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Environ Sci Technol. 2009 Oct 15;43(20):7626-34. doi: 10.1021/es901041p.

An index for assessing demographic inequalities in cumulative environmental hazards with application to Los Angeles, California.

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  • 1Division of Environmental Health Sciences, School of Public Health, University of California, Berkeley, California 94720-7360, USA.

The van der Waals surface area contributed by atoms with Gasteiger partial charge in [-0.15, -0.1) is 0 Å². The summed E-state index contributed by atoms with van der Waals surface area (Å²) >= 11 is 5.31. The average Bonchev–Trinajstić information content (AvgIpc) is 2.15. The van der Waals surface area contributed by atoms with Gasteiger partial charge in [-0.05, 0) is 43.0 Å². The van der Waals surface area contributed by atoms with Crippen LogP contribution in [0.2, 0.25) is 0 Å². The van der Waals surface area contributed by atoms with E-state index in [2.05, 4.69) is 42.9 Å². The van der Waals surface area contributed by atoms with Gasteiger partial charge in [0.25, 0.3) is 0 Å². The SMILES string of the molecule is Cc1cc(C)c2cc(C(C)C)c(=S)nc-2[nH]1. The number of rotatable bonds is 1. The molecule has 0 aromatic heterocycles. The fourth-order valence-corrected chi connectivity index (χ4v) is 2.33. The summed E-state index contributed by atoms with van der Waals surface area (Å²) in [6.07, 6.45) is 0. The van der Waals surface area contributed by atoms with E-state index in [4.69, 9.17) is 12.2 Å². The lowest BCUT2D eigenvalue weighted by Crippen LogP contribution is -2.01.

Researchers in environmental justice contend that low-income communities and communities of color face greater impacts from environmental hazards. This is also of concern for policy makers. In this context, our paper has two principal objectives. First, we propose a method for creating an index capable of summarizing racial-ethnic and socioeconomic inequalities from the impact of cumulative environmental hazards. Second, we apply the index to Los Angeles County to illustrate the potential applications and complexities of its implementation. Individual environmental inequality indices are calculated based on unequal shares of environmental hazards for racial-ethnic groups and socioeconomic positions. The illustrated hazards include ambient concentrations of particulate matter, nitrogen dioxide, and estimates of cancer risk associated with modeled estimates for diesel particulate matter. The cumulative environmental hazard inequality index (CEHII) then combines individual environmental hazards, using either a multiplicative or an additive model. Significant but modest inequalities exist for both individual and cumulative environmental hazards in Los Angeles. The highest level of inequality among racial-ethnic and socioeconomic groups occurs when a multiplicative model is used to estimate cumulative hazard. The CEHII provides a generalized framework that incorporates environmental hazards and socioeconomic characteristics to assess inequalities in cumulative environmental risks.

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